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'A Walk Among the Tombstones' nothing new; nothing bad
What's in with Justin
walking tombstones
Liam Neeson is becoming an action hero because of his recent string of movies. - photo by Studio photo

Over the last few years, Liam Neeson has been doing the action roles that I don’t think Harrison Ford is interested in doing anymore.
Neeson’s already done “Taken” and its sequel. Then he did “Unknown” and “The Grey” and, more recently, he’s done “Non-Stop.” Now, he’s back again with “A Walk Among the Tombstones,” which to me has ingredients of some of those movies.
Neeson stars as Matt Scudder, a former New York cop turned unlicensed private investigator. He’s called on by a drug dealer who wants his help in finding his wife’s killers. His investigation involves a slew of clichés that bear an evocative resemblance of the gritty tones of crime thrillers from the 1970s, with a dash of an episode of “Law & Order: SVU.”
While in the pursuit of the killers, Scudder also stumbles upon a runaway kid (Brian “Astro” Bradley) who wants to help him out, but Scudder uses that age-old philosophy of “I work alone.” Giving Neeson a kid sidekick might seem like a bogus plot point, but somehow the chemistry works.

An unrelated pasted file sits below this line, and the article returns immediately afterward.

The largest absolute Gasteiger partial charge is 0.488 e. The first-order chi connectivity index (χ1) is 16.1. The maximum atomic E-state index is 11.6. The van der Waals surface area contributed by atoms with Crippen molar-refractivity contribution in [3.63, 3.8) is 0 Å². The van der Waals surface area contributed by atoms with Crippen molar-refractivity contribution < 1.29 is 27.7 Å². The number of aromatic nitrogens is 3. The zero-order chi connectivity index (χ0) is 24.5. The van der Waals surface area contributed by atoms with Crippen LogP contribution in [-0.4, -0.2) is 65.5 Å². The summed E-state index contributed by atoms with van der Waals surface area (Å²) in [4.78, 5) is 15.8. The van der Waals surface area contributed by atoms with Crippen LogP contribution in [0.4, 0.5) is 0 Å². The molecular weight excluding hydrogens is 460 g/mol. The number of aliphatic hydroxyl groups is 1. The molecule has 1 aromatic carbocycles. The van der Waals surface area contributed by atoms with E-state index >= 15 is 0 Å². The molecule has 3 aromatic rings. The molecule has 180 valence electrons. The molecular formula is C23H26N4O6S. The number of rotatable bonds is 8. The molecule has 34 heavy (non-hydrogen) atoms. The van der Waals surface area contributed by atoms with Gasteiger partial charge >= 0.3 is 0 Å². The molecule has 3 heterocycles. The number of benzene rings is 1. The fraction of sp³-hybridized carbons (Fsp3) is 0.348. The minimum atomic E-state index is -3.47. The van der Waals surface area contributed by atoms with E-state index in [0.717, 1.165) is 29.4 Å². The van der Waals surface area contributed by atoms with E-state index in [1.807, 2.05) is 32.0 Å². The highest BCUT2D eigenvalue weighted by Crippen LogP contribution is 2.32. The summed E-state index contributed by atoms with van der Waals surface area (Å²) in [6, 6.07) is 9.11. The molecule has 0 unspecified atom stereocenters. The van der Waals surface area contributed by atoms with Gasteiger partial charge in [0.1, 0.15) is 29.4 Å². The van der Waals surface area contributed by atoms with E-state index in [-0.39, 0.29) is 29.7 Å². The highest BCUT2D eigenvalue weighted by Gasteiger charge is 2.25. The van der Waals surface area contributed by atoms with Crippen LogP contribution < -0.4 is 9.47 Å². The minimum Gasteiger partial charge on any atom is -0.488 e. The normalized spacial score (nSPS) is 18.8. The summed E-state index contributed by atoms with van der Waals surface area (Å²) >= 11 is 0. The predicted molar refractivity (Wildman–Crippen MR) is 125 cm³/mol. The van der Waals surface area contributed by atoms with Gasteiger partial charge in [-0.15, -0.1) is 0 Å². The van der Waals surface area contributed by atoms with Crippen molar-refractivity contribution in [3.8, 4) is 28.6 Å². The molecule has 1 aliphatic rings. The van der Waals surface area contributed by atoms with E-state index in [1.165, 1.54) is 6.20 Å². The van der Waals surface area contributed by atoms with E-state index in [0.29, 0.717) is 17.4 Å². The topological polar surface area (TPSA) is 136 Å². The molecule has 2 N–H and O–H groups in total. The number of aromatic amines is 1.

If trying to find the killers isn’t bad enough, Neeson also has to contend with the disappearance of a missing girl, and suddenly there’s a suspicion that there might be a connection between the two cases. He is not having a good week.
Writer-director Scott Frank has concocted a film that combines terrific atmosphere and suspense with bits of humor peppered throughout. Neeson knows that he is self-consciously referring some of his previous roles and gives a hint of that with some subtle winks, especially with some phone calls.
The only real complaint I have is that during its finale, the film resorts to conventionality just when it’s becoming complex and intriguing. However, unlike Pierce Brosnan in “The November Man,” Neeson once again sells it with his likable combination of physical ruggedness and a penchant for memorable monologues.
There’s nothing original about “A Walk Among the Tombstones,” but it’s skillfully made with solid performances and a brooding atmosphere at its center to hold it together.
Grade: B
(Rated R for strong violence, disturbing images, language and brief nudity.)

Hall is a syndicated columnist in South Georgia.

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